Whenever there is a story about someone who does something deemed by some people as being offensive, there follows reliably logical response.
What is it? What did he or she, do, say, write, draw or sing? Can I read it, see it or hear it somewhere?
And then one finds what they regard as their comfortable, authoritative news source and, more often than not, they can readily find out what all the gasping and fussing is about.
And then, in the same comfortable, authoritative news source one can read articles, columns, think pieces along with the offending material.
It’s all presented in a tidy package. At least that’s how it’s supposed to work.
In the past two weeks, that banal scenario played out in separate kerfuffles involving the writer-actor Lena Dunham, comedian and incoming “Daily Show” host Trevor Noah and Andrew Pessin, a professor at Connecticut College.
In the March 30 issue of The New Yorker, Dunham wrote an undercooked piece for the magazine’s humor section, “Shouts and Murmurs,” called “ Dog or Jewish Boyfriend: A Quiz”
The column is a list of situations that invite a guess as whether they would better ascribed to a Jewish boyfriend or indeed a dog.
After it appeared online, it was criticized by some as being offensive to Jews with the most prominent attack coming from Anti-Defamation League director Abraham Foxman. Shortly after, Dunham received a throaty defense from New Yorker editor David Remnick after the controversy started zipping around Twitter.
On March 30, Comedy Central named Johannesburg native Trevor Noah as the successor to Jon Stewart on their flagship “The Daily Show.” Near universal praise on the Monday was then followed by rancor on the Tuesday, as journalists using that keen J-school-approved investigative tool — the search box on Twitter– found that Noah wrote some jokes making fun of Jews and women, that yes, offended some people.
Perhaps due to the role “The Daily Show,” occupies as the most popular televised fount of American political satire, Noah spent an unpleasant day in the internet interrogation room, with the promise of more to come.
On March 26, students at Connecticut College, located in New London, Conn., my old hometown, petitioned the school administration to denounce Pessin for a Facebook post that compared residents of Gaza to “chained pit-bulls.” The controversy led to campus-wide forums and plenty of commentary in the student-run newspaper and elsewhere, notably Slate. Pessin has now gone on leave for the remainder of the spring semester.
Apart from some of the subject matter, what unites these three examples, is that in each case news sites the world over presented examples of the supposedly offensive material in their stories.
He said what? Oh that. She said what? Oh that. Oh, dear.
But as you might recall, similar reprinting of supposedly offensive material did not happen after the Charlie Hebdo murders in January.
Papers no less that The New York Times and blogs such as Salon did not show readers in their pages, print or digital, the cartoons of Mohammed that inspired fanatics to kill writers and artists.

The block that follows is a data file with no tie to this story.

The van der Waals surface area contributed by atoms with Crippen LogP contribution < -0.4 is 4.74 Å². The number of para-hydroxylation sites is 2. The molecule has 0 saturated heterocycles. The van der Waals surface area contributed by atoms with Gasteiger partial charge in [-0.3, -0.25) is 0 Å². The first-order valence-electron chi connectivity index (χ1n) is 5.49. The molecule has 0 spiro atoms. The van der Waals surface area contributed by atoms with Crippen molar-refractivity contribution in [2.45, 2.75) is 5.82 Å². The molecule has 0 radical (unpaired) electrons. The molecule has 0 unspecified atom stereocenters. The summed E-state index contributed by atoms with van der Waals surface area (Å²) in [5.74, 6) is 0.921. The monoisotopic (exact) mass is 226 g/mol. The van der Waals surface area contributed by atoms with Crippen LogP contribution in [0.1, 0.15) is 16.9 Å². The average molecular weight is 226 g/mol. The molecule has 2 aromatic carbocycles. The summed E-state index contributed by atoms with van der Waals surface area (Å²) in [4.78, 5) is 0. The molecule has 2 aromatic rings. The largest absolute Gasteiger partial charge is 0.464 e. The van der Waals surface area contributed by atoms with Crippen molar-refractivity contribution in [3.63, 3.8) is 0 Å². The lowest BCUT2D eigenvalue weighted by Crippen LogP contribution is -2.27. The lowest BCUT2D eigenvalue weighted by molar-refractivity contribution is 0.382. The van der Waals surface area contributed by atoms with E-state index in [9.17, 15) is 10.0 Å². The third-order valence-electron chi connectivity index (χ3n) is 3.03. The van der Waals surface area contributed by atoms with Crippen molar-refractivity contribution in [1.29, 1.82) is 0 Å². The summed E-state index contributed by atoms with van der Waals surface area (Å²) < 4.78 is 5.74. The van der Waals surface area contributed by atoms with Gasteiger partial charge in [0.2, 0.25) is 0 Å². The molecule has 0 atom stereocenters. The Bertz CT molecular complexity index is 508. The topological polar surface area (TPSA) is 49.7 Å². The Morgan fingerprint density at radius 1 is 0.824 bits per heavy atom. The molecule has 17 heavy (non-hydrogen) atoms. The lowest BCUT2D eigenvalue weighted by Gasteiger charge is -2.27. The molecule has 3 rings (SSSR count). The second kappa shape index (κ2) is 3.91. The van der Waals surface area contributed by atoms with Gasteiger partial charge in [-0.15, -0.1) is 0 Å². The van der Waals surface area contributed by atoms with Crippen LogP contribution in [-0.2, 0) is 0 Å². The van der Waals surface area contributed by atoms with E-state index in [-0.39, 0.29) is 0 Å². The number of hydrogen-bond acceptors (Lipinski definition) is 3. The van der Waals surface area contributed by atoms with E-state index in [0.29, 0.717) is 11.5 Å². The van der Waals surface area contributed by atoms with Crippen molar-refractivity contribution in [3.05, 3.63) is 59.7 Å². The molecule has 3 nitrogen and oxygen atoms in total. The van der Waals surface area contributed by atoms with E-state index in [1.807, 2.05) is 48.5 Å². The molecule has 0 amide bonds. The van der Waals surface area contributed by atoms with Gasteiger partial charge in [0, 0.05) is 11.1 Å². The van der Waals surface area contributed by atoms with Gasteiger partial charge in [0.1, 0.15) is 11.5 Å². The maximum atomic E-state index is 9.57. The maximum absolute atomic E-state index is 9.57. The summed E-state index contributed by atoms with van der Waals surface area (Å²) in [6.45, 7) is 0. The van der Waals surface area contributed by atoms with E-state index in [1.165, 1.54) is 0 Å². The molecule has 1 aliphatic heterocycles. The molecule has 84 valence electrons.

Now, to be fair, they did describe the cartoons, but they didn’t show in their pages the actual images, which are the crux of the matter.
Well, what is the difference?
Is it because Charlie Hebdo’s drawings are somehow more offensive, than what Dunham, Noah and Pessin wrote?
Is it purely a matter of an editorial board choosing to print whatever they would like?
Certainly, that’s what Salon editor David Daley told comedian Patton Oswalt in an article published on March 11. Daley found the Charlie Hebdo drawings to be objectionable and felt he was under no obligation to print them. As he put it:
“Supporting your right to publish does not mean I surrender my own right to decide what to publish. The ACLU supported the KKK’s right to march in Skokie. They didn’t go join them.”
It’s a reasonable, I think defensible position.
Newspapers deciding what they want to do without any interference from anyone, least of all the government, is sacrosanct in the United States. To barricades, if not, right?
Is it because cartoons are an image and we respond differently to images than we do text? That seems self-evident, but how does that work when deciding what goes into a newspaper or news site?
Or is it that the reprinting of the Mohammed cartoons could result in violence toward staff members and associates of said news organization?
That was reasoning editors and news directors took in 2005 when they decided not reprint or broadcast cartoons that ran in Denmark’s Jyllands-Posten newspaper.
And, yes, there could be violent reprisals.
Or as Daley wrote in Salon, “That’s not cowardice, it’s thinking through consequences and cycles.”
In January, in Paris, there were “consequences.”
Now, we can go column-to-column, post-to-post in the papers and blogs, about Dunham, Noah, and Pessin.
We can debate if some jokes are funny, or demeaning, or just stupid, and we do so fearlessly.
We can dialogue.
We can have national conversations, or better still international conversations.
And that’s how it’s supposed to work.
But violence, with us, there’s always violence.